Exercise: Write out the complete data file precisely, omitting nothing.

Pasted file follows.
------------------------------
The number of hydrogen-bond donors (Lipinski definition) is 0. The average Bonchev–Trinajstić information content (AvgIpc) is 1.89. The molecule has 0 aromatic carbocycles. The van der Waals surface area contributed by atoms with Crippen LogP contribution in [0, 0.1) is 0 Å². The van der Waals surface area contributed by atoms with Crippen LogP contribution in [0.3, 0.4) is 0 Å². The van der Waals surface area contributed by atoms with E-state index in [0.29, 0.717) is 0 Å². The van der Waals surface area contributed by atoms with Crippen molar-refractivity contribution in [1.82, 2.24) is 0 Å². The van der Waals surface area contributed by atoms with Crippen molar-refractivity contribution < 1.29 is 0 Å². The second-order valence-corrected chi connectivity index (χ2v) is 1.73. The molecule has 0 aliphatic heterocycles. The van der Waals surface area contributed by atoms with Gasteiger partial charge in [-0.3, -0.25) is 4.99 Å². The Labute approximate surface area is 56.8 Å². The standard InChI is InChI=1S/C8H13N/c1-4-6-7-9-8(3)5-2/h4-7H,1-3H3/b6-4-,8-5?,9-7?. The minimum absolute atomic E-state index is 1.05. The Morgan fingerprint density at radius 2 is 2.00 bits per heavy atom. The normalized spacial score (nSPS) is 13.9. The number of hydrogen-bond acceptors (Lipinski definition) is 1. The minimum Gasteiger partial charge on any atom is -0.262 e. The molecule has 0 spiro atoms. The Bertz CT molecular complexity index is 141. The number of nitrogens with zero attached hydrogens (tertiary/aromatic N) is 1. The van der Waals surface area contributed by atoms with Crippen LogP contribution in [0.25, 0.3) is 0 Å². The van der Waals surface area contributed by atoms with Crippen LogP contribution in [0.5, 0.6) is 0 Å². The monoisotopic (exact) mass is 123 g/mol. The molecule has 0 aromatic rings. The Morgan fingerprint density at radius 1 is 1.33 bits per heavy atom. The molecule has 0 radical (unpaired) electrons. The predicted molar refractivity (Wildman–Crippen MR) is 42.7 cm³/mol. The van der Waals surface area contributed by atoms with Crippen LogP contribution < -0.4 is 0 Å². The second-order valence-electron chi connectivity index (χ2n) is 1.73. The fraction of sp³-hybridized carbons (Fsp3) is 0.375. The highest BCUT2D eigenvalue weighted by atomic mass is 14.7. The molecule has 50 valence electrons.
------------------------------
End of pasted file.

The number of hydrogen-bond donors (Lipinski definition) is 0. The average Bonchev–Trinajstić information content (AvgIpc) is 1.89. The molecule has 0 aromatic carbocycles. The van der Waals surface area contributed by atoms with Crippen LogP contribution in [0, 0.1) is 0 Å². The van der Waals surface area contributed by atoms with Crippen LogP contribution in [0.3, 0.4) is 0 Å². The van der Waals surface area contributed by atoms with E-state index in [0.29, 0.717) is 0 Å². The van der Waals surface area contributed by atoms with Crippen molar-refractivity contribution in [1.82, 2.24) is 0 Å². The van der Waals surface area contributed by atoms with Crippen molar-refractivity contribution < 1.29 is 0 Å². The second-order valence-corrected chi connectivity index (χ2v) is 1.73. The molecule has 0 aliphatic heterocycles. The van der Waals surface area contributed by atoms with Gasteiger partial charge in [-0.3, -0.25) is 4.99 Å². The Labute approximate surface area is 56.8 Å². The standard InChI is InChI=1S/C8H13N/c1-4-6-7-9-8(3)5-2/h4-7H,1-3H3/b6-4-,8-5?,9-7?. The minimum absolute atomic E-state index is 1.05. The Morgan fingerprint density at radius 2 is 2.00 bits per heavy atom. The normalized spacial score (nSPS) is 13.9. The number of hydrogen-bond acceptors (Lipinski definition) is 1. The minimum Gasteiger partial charge on any atom is -0.262 e. The molecule has 0 spiro atoms. The Bertz CT molecular complexity index is 141. The number of nitrogens with zero attached hydrogens (tertiary/aromatic N) is 1. The van der Waals surface area contributed by atoms with Crippen LogP contribution in [0.25, 0.3) is 0 Å². The van der Waals surface area contributed by atoms with Crippen LogP contribution in [0.5, 0.6) is 0 Å². The monoisotopic (exact) mass is 123 g/mol. The molecule has 0 aromatic rings. The Morgan fingerprint density at radius 1 is 1.33 bits per heavy atom. The molecule has 0 radical (unpaired) electrons. The predicted molar refractivity (Wildman–Crippen MR) is 42.7 cm³/mol. The van der Waals surface area contributed by atoms with Crippen LogP contribution < -0.4 is 0 Å². The second-order valence-electron chi connectivity index (χ2n) is 1.73. The fraction of sp³-hybridized carbons (Fsp3) is 0.375. The highest BCUT2D eigenvalue weighted by atomic mass is 14.7. The molecule has 50 valence electrons.